By Tony Gallotto
This Election Day – for the first time since 1903 – voters in most New Jersey’s school districts will elect their local boards of education members on the same Nov. 6 ballot as candidates for municipal, county, state and federal offices, including the president.
Ninety-percent of all New Jersey school districts – 468 districts – hastened to switch elections from April to November after the state approved enabling legislation this year. District officials believe the change will boost voter-participation in school races where the average turnout was a dismal 15 percent for over a decade.
But, if the number of inquiries my office is fielding from municipal and school board candidates are any indication, this change has created unforeseen wrinkles in the fabric of New Jersey’s general elections.
Many school board candidates are starting to realize they need more sophisticated campaigns to compete for voters’ attention in a general election. Some have even begun to lay the groundwork for their November 2013 campaigns.
“To break through the clutter of bigger, better-publicized general election campaigns, school board campaigns must evolve,” said James M. Madden, a Wood-Ridge-based pollster. “Candidates will have to start polling and targeting voters, doing more door-to-door canvassing, sending direct mail, and making better use of social media.
“Putting school board candidates on the November ballot does not guarantee more voter-attention. These candidates will be listed at the bottom or side of the ballot with referendum questions,” Madden said. “Unless they wage real campaigns, school board candidates may remain relatively unknown to general election voters. Many voters may skip over them or even forget they are there.”
Meanwhile, candidates for mayor and municipal governing bodies are also rethinking their campaign strategies – commissioning fresh voter polls and more direct mailers – either to sidestep contentious school races or to distance themselves from prickly school issues.
Municipal candidates worry that poorly informed voters may now, more than ever, expect them to chime in on hot-button school issues like busing, redistricting, union contracts, and school renovations – all of which are outside their purview.
Even before the switch, many New Jerseyans remained stunningly unaware that school boards – and not municipal officials – are answerable for school-related matters.
“While campaigning twice for Edison Township Council, I was astonished that nine out of 10 people – people who regularly vote – simply did not know that our school board controls the lion’s share of their tax bills or anything else the board does,” said Edison Council President Robert Karabinchak.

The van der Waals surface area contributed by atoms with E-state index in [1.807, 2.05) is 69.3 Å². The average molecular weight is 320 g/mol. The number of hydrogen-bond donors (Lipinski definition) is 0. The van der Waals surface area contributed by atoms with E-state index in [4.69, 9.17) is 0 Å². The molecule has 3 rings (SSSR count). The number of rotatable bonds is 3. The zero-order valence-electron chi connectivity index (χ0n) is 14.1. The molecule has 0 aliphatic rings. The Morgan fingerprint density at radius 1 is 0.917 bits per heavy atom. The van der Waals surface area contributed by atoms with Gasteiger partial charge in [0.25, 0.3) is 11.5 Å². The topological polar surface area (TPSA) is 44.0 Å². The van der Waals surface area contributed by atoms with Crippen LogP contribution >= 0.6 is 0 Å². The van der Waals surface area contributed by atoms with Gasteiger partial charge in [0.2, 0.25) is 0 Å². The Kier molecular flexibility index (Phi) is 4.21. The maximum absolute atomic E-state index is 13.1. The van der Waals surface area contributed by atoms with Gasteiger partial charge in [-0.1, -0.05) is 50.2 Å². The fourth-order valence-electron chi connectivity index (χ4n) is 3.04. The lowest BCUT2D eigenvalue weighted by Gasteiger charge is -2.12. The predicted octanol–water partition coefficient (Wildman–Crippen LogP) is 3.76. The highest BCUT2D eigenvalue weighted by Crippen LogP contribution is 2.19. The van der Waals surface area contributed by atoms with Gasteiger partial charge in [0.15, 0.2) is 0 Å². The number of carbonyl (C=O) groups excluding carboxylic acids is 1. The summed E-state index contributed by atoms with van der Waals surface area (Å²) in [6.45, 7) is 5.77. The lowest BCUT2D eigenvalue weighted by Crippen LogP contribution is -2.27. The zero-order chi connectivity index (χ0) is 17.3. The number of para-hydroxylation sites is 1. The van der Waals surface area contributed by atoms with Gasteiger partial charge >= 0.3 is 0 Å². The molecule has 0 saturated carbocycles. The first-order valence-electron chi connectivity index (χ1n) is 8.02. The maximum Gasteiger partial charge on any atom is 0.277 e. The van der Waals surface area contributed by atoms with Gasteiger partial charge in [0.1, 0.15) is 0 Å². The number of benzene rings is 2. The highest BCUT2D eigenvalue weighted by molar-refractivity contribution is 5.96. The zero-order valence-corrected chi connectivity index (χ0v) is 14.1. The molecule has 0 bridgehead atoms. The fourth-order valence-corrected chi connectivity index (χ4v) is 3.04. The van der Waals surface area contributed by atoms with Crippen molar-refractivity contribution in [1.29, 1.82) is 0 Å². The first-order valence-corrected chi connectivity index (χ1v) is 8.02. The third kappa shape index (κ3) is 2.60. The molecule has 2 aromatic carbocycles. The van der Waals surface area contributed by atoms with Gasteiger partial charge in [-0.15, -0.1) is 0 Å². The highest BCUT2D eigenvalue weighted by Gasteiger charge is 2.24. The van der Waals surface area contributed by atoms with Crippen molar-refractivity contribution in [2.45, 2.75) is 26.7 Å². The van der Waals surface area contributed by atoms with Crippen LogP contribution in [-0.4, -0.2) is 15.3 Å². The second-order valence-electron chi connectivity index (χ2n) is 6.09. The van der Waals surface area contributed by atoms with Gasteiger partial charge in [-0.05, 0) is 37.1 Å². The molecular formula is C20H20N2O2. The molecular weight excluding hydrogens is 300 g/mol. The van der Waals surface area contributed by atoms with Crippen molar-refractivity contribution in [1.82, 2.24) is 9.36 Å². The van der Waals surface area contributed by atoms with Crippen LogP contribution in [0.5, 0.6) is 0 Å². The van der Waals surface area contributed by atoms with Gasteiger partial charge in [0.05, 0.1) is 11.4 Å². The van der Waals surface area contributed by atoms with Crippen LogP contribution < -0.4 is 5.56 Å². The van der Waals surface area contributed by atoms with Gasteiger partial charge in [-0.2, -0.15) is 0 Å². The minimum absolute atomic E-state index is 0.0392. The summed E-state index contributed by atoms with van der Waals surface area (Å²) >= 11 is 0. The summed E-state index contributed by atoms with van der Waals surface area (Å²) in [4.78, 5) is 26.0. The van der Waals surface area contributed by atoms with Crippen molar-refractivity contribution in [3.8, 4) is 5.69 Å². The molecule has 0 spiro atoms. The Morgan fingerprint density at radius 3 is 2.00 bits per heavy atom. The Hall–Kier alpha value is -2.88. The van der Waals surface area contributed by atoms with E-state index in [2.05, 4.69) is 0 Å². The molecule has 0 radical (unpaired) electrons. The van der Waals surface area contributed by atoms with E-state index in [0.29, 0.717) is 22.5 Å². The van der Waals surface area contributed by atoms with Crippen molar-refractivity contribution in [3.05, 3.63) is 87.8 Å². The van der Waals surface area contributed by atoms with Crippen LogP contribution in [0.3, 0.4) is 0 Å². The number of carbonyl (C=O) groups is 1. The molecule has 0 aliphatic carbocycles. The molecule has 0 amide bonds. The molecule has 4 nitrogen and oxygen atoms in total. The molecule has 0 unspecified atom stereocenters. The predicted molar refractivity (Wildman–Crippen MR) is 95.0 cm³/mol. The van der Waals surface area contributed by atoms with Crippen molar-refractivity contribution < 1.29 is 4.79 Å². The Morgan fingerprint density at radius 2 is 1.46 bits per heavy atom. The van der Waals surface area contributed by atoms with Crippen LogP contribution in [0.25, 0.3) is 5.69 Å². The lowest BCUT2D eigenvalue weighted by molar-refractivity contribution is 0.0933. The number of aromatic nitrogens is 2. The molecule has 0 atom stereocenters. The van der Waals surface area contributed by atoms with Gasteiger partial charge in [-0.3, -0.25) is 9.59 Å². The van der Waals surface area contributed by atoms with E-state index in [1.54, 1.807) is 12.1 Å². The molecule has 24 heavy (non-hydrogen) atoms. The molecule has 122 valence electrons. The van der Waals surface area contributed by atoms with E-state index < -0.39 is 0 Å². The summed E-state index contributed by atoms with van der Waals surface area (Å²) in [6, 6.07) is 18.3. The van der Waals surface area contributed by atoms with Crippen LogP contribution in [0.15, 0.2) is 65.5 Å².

“There’s no doubt in my mind – towns that moved to November school elections inadvertently altered the whole dynamic of the campaign process for municipal and school candidates. This will gradually politicize the school election process,” he added. The Edison School District’s election remains in April.
Municipal and school board candidates alike are also wary about more outside interference in their campaigns from political parties, teacher unions, or other special interests.
“School boards spend a lot of money on construction and renovation, consultants, legal expenses, and other vendors. As school board races become significantly more expensive, that could bring the specter of pay-to-play into these elections,” said David Redlawsk, director of the Rutgers-Eagleton Poll.
“The increased need to pay for polling, advertising, message-testing, and so on, may mean school board candidates feel pressure to raise more money than ever before,” Redlawsk said.
Political meddling in “non-partisan” school board races is typically rare, or at least well-camouflaged. Party affiliations cannot appear on ballots, but parties are not prohibited from endorsing school board candidates and are known to funnel contributions their way.
Similarly, teacher unions and other special interests that did not wade into municipal elections in most towns may feel compelled to exert greater influence, campaigning and financing mayoral and council candidates who align with union-backed school board slates.
Concern is also mounting that November school board races may turn into proxy wars between powerful political opponents, as it did in Jersey City this April.
Rarely has bare-knuckled political intrusion been more transparent than in Jersey City where a maverick councilman financed a three-person board of education slate to run against three candidates supported by the city’s mayor, a rival fellow-Democrat.
When Jersey City powerful teachers’ union threw its weight behind the mayor’s slate, the councilman’s team marshaled hundreds of volunteers, stepped up its direct-mail barrage and “RoboCalls,” used phone banks to prod residents to the polls, and used sophisticated computer apps to track in real-time whether voters actually went.
So, will this year’s headlong rush of New Jersey school districts to switch elections from April to November escalate the drama and create greater political intrigue in municipal and school campaigns?
Only time, and the next few election cycles, will tell. One thing is certain – cautious municipal and school board candidates are starting to saddle up for more challenging races.
Tony Gallotto heads the political consulting division at Jaffe Communications Inc., a Newark media relations firm.